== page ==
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44 Spl. A little light and a little short

Discussion in 'Handloading and Reloading' started by D.B. Cooper, Jan 10, 2018.

  1. D.B. Cooper

    D.B. Cooper Member

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    So.

    I loaded up 100 rounds of 44 spl tonight. I had some problems.

    My intent was to load 240 grn LSWC over 5.9 grains Unique. I checked my powder measure (Lee Auto Drum) at 30 rounds and discovered it was throwing about 5.3-5.4 grains. According to Lyman, 5.8 is minimum and 6.5 is maximum. (According to the chart that came with the Lee dies, the range is 5.5 - 6.3 grains.) There aren't that many that might be loaded below minimum, but is 5.3 grains of Unique going to be enough to get that 240 grn projectile to clear a 4" barrel?

    After making some adjustments to get back up to 5.9 grains, I checked the Auto Drum again after 20 rounds and it was throwing 6.2. I finally settled for 6 even, but I noticed that, every time I checked, it would throw powder in a range from about 5.9 - 6.3 across 5 consecutive charges. I've read that Unique doesn't meter well. Is that what I'm experiencing here, or is something wrong with the Auto Drum?

    NEXT...

    I set the bullet seating depth using a factory loaded round (HSM 240 grn Cowboy load). I put the loaded round on the ram, brought it all the way up, then turned the adjustment knob until I felt some resistance. The cartridges I loaded tonight measure out at 1.455 - 1.458" OAL. However, Lyman specifies a 1.50" OAL for that bullet. The last batch I loaded shot pretty good (In a 4.2" Ruger Redhawk); do I need to be concerned about this?
     
  2. SamT1

    SamT1 Member

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    The lead bullet should be fine exiting the barrel with that low of a charge. They don’t tend to get stuck like a jacketed bullet. A stiffer crimp will help it build pressure before it gets out of the cylinder and that bleeds off pressure.
    I’ll cbeck my old magical book in the AM and see if I can find that low of a load.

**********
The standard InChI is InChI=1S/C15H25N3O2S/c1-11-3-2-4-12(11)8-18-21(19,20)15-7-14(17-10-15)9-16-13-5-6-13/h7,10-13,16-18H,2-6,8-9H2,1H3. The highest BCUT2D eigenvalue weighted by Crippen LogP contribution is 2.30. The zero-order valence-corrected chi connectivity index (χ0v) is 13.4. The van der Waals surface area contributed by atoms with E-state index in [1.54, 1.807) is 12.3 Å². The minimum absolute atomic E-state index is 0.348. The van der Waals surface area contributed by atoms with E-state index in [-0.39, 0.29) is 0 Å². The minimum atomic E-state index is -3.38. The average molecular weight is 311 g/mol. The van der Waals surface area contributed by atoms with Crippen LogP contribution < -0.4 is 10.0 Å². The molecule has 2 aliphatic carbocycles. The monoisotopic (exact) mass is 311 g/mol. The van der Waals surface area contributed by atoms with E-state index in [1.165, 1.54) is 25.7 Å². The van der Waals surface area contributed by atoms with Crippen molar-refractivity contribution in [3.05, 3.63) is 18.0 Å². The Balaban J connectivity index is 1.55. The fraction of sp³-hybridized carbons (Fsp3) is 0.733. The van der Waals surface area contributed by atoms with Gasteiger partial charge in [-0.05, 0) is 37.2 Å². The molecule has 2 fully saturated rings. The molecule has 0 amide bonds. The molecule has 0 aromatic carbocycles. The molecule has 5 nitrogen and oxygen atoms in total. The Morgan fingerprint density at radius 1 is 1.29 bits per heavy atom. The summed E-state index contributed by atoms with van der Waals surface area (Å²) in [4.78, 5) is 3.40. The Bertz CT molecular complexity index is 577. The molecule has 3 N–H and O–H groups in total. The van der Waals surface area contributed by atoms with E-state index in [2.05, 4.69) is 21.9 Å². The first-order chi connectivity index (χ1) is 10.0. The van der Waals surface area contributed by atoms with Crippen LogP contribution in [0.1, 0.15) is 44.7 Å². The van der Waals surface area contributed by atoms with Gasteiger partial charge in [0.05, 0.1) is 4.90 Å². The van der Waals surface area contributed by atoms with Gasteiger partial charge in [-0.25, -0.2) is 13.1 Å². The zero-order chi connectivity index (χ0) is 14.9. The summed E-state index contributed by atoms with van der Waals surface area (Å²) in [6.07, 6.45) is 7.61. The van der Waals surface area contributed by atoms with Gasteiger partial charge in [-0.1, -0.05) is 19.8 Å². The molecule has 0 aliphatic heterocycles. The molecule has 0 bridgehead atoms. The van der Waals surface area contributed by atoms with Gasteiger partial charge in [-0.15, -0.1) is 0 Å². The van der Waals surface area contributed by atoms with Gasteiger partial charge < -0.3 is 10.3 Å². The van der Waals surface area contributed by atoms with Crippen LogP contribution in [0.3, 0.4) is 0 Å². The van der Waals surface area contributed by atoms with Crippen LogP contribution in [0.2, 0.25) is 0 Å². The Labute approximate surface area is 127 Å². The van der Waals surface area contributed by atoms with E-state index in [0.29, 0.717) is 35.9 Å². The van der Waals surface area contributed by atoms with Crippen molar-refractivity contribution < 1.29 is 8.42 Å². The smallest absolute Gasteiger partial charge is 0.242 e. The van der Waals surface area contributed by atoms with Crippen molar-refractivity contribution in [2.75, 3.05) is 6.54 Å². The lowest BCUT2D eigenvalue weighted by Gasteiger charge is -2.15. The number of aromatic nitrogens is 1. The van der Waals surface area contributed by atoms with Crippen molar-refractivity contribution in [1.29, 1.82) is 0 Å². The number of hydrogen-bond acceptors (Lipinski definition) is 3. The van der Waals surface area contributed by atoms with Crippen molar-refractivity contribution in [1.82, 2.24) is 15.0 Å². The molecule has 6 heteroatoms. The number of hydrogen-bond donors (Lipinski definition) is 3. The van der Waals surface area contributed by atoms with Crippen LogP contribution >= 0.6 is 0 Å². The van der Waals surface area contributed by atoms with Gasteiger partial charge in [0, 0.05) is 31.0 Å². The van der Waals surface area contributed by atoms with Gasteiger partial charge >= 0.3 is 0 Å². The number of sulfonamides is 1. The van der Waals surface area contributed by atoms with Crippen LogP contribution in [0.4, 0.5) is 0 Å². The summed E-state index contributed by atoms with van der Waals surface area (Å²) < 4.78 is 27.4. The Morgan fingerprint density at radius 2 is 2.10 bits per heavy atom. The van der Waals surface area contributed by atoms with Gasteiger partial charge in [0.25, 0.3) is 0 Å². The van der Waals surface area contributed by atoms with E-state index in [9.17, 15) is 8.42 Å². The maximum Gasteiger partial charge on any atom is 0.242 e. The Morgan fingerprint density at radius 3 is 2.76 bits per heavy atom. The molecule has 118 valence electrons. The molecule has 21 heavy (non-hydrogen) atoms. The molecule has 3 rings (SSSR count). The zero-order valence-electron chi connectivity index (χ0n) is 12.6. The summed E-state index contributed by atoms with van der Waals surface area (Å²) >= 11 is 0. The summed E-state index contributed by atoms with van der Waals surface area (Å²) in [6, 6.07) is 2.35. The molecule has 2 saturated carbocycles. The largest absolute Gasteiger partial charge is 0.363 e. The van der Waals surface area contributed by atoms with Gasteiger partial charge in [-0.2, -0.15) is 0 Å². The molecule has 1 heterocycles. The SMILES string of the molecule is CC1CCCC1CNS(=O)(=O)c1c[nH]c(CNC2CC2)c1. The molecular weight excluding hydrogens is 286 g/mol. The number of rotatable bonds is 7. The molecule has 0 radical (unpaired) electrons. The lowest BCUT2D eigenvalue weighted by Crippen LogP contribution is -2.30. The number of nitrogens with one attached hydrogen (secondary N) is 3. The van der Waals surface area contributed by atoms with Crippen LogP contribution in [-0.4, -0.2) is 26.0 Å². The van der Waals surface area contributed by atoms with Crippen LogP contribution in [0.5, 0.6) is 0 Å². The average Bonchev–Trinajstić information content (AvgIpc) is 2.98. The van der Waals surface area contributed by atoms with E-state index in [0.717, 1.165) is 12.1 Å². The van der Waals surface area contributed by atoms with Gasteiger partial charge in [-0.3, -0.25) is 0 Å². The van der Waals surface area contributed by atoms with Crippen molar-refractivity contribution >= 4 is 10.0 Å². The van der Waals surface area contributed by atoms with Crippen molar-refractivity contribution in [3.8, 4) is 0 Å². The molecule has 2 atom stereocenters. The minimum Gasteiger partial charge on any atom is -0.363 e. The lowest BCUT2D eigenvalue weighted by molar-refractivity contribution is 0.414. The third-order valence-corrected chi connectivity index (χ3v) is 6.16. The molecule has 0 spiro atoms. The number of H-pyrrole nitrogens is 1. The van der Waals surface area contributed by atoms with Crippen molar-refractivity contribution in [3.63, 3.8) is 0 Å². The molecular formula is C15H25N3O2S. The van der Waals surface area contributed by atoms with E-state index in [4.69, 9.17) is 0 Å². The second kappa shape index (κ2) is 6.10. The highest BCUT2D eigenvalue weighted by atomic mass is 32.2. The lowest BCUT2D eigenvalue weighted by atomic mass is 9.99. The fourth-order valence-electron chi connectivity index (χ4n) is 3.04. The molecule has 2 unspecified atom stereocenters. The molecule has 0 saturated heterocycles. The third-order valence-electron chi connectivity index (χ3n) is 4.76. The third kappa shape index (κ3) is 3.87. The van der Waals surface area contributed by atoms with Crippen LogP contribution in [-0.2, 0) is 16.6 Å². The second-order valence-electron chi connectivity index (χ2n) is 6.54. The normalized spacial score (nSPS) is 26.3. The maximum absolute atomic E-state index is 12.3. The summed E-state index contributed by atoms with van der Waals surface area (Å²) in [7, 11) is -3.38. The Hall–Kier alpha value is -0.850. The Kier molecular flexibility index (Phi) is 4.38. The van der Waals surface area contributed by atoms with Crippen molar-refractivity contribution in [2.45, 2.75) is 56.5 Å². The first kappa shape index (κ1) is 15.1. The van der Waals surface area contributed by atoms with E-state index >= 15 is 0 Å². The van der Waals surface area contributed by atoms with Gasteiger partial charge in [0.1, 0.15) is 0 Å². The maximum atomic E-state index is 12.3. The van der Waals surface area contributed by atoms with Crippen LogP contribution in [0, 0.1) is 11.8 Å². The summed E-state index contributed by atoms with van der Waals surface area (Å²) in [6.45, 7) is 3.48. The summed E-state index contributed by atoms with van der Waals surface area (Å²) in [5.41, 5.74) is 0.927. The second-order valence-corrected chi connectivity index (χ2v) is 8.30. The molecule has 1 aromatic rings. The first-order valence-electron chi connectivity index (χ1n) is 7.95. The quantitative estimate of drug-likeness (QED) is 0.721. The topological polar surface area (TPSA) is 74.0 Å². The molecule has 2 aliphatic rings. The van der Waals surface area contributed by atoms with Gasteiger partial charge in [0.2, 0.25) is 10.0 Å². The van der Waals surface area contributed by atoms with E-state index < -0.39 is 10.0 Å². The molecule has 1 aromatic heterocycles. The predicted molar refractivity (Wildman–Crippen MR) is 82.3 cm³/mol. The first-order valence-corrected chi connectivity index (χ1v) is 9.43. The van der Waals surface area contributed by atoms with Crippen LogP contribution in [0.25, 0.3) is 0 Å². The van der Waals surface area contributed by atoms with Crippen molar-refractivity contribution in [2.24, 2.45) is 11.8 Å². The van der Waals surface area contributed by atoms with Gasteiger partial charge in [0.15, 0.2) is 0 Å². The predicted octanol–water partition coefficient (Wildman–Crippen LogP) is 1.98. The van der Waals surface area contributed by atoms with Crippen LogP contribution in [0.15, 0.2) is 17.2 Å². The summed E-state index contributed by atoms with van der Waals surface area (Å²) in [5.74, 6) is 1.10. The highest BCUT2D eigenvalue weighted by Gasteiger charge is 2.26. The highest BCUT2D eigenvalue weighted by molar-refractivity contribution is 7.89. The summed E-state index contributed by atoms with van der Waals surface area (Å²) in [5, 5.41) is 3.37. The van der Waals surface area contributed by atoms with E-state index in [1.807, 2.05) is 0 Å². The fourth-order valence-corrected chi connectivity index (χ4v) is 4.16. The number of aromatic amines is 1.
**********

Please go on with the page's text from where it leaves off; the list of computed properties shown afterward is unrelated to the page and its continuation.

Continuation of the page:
Your close enough on length.
     
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  3. ray15

    ray15 Member

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    I've not used Unique but I think your variance at +/- .2gr. is reasonable for a big flake powder. Maybe a little better can be expected; I'm sure some Unique users will speak up.

    I assume you are using the Lee Classic Turret. Bear in mind that every force and impact the powder measure sees between throws will influence its output. If you run a full cycle on the press (all 3 or 4 dies) the jostling of the powder measure by the press operations will achieve a degree of packing of the powder in the drum.

    The key point here is that if you don't run the press through the full cycle and just drop 5 charges in a row you'll invariably get lighter charges after the first that make the variance look worse than what you will actually achieve if you run the press focusing on how consistently you operate it rather than obsessing on the charge. Get the throw set while operating the press through the full cycle - and once you get it set properly just run the press carefully and check every 25th or even 50th round to ensure you've really got the throw set correctly for the full cycle's degree of packing, that there's sufficient powder in the hopper and that everything's still operating correctly.

    I've fitted a baffle in the hopper so charge doesn't vary as the hopper empties. I rotate the measure to place its mass as close to the ram as possible. And I find it helps to stiffen everything in the path. I take the o-rings off both ends of the measure riser and tighten everything solid. I've also reinforced my bench to where you could stop a bus with it. I don't want the powder hopper whipping around for any reason.
     
    Last edited: Jan 11, 2018
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  4. Walkalong

    Walkalong Moderator

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    Always run a lot of charges through the measure weighing them all to see what it will throw before loading. I run 5 to 10 through depending on the powder just to settle the measure and then start weighing charges until I an satisfied I know what it will throw high and low on that setting. Might be 15 to 20 charges. If I change the setting even a hair I do it all over again.

    For light plinkers I record an average charge for the load, if it is close to max, and especially if there is a big spread, I record a max charge for the load, in other words, set the measure so the largest charge it throws is what I put down as the charge weight.

    5 isn't enough to make me comfortable, but let's say that is correct. Your average is 6.1, and your max is 6.3.
     
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  5. SamT1